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When is the Right Time to Get Braces?

The answer to this question is a little different for everyone, but these are some of the most common scenarios we tend to see.

Early Childhood

Baby teeth typically start falling out at age 6 or 7, at which point the alignment of permanent teeth begins to become more clear.

There’s a reason that the American Association of Orthodontists recommends having a child evaluated for braces around age 7 — as crazy as that might seem. This evaluation can help spot issues like overbites, crossbites, and protruding teeth that will only get worse as more of the permanent teeth come in.

This does not mean it’s time to get braces right away, but it can give you a sense of whether braces may be necessary in the future. In some cases, braces or partial teeth aligners may be applied at this stage if a child is having difficulty talking or eating due to poor teeth alignment.

Regardless of a child’s age, if he or she is having trouble eating or talking as a result of their teeth, schedule a visit to your dentist immediately before the problem becomes worse. Your dentist will make a referral to an orthodontist if needed.

Tween and Teen Years

The age most commonly known as the “tween” years are when most children who wear braces begin treatment. Between the ages of 10 and 14, baby teeth are all out and the jaw is strong enough to support braces.

If you look around any middle school in the U.S. today, you are just as likely to see kids with braces as without them. The stigma that used to surround wearing braces a generation ago no longer exists today.

However, it is important to talk with your child about the changes to his or her appearance that will come as a result of wearing braces. Teens and pre-teens should be mature and responsible enough to manage braces on their own with little parental intervention.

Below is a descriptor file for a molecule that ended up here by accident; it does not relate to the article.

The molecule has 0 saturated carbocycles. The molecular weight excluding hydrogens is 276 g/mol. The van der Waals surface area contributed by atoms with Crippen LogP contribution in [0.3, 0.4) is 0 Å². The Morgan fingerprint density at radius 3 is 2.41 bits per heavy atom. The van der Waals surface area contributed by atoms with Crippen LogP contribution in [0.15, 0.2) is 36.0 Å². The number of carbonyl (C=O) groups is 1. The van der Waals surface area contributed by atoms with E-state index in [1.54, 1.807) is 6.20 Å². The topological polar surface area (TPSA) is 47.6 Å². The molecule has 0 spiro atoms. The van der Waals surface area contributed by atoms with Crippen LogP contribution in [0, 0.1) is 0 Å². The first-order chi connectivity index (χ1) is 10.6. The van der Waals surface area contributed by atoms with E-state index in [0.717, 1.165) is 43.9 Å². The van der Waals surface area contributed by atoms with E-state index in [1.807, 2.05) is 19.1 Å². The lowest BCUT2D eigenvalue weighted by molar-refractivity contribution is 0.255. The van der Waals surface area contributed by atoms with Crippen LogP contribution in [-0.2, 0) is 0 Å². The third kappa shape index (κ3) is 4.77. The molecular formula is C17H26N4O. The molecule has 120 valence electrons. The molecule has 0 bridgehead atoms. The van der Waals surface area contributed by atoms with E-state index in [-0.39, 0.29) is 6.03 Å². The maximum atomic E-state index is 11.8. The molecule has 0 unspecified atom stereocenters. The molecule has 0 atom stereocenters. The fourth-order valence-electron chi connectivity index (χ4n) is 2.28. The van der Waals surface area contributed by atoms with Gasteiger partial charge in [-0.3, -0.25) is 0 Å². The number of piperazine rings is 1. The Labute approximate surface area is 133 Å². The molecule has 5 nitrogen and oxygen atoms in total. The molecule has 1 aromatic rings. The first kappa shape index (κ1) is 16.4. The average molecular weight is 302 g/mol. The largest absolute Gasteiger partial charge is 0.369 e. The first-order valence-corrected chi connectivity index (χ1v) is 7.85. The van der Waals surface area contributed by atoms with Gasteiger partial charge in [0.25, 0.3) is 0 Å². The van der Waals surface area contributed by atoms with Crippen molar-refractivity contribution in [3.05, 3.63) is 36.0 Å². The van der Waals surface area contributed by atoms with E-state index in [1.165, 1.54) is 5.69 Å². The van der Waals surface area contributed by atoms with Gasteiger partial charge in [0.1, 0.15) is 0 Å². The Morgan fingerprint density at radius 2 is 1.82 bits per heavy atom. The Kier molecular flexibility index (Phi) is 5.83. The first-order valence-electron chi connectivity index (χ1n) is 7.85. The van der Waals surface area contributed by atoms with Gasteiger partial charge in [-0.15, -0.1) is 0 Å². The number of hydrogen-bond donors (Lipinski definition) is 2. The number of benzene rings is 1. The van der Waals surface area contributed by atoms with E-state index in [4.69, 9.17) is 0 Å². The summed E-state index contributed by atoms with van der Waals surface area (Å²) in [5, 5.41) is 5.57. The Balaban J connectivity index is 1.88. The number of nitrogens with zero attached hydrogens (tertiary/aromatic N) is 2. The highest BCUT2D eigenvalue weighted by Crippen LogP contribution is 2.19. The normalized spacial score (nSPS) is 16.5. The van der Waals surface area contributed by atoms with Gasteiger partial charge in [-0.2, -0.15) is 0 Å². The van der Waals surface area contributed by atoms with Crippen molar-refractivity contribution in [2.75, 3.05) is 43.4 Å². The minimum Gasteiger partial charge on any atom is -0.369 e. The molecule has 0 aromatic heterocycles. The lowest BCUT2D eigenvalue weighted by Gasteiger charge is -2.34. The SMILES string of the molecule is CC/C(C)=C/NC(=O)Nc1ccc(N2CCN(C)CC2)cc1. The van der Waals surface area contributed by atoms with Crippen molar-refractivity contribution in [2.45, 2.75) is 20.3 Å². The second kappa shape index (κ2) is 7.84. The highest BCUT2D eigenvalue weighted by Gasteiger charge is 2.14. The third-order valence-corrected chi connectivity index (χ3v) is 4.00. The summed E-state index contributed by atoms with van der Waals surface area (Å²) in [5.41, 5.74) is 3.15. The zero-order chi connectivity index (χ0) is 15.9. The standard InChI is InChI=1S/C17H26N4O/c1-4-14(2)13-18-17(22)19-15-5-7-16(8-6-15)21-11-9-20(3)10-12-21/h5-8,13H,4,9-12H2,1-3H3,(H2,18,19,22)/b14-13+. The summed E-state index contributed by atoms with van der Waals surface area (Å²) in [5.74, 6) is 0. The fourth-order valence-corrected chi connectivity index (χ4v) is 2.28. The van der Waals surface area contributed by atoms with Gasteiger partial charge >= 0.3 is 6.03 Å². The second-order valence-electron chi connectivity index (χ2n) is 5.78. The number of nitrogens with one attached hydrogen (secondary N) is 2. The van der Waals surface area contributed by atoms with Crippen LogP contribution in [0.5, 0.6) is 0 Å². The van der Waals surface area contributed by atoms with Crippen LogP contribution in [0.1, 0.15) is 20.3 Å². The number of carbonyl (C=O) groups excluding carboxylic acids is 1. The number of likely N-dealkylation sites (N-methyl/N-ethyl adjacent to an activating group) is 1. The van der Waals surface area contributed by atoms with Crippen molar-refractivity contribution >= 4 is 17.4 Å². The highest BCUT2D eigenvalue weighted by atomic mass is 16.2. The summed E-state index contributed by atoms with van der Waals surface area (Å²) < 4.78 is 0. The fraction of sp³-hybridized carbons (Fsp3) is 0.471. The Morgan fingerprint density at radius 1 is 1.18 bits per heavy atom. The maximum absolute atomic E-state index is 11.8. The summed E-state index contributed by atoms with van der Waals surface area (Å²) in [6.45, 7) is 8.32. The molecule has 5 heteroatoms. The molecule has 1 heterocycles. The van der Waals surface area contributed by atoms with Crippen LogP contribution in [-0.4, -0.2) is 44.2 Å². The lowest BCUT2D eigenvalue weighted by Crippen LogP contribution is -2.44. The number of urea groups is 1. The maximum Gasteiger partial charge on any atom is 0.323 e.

The average time for wearing braces at this age is about two years. Once braces come off, a retainer will likely be needed to keep teeth in their correct alignment and prevent additional treatment later on.

Older Options

You can’t turn back the hands of time but you can take steps to ensure that your smile will be straighter and healthier tomorrow than it was today. If you did not have access to an orthodontist as a child or chose not to wear braces earlier in life, the age you are right now is the right time for braces!

Teeth stop growing at the end of adolescence, but they are still very much alive and it is still possible to repair them at any age. More and more adults are realizing the medical and physical benefits of braces and treatment options continue to become less and less invasive.

As an adult, you likely already have an established routine that will need to modified to account for braces. You may need to alter your diet, your morning and evening schedules, or even some of the activities you do.

No matter what changes you need to make, keep in mind that they are short-term sacrifices for long-term gains in confidence and dental health.

Let us Help

At the end of the day, the best way to know when is the right time for braces is to receive a professional evaluation from an orthodontist.

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